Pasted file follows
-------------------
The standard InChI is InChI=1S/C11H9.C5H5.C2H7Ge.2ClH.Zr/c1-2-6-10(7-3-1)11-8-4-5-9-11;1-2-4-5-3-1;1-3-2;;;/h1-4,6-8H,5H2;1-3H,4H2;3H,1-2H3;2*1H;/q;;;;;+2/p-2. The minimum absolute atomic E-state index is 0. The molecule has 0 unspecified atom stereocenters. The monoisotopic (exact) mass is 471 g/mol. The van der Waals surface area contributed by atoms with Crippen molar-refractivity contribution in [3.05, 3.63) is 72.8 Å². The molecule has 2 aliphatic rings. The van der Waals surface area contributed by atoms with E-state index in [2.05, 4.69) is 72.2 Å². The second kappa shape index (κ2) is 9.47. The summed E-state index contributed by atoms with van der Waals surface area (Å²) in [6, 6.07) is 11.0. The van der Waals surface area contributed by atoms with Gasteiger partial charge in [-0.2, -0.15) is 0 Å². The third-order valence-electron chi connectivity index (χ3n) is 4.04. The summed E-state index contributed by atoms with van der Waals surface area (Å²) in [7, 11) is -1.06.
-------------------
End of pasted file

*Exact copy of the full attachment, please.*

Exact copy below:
The standard InChI is InChI=1S/C11H9.C5H5.C2H7Ge.2ClH.Zr/c1-2-6-10(7-3-1)11-8-4-5-9-11;1-2-4-5-3-1;1-3-2;;;/h1-4,6-8H,5H2;1-3H,4H2;3H,1-2H3;2*1H;/q;;;;;+2/p-2. The minimum absolute atomic E-state index is 0. The molecule has 0 unspecified atom stereocenters. The monoisotopic (exact) mass is 471 g/mol. The van der Waals surface area contributed by atoms with Crippen molar-refractivity contribution in [3.05, 3.63) is 72.8 Å². The molecule has 2 aliphatic rings. The van der Waals surface area contributed by atoms with E-state index in [2.05, 4.69) is 72.2 Å². The second kappa shape index (κ2) is 9.47. The summed E-state index contributed by atoms with van der Waals surface area (Å²) in [6, 6.07) is 11.0. The van der Waals surface area contributed by atoms with Gasteiger partial charge in [-0.2, -0.15) is 0 Å². The third-order valence-electron chi connectivity index (χ3n) is 4.04. The summed E-state index contributed by atoms with van der Waals surface area (Å²) in [7, 11) is -1.06.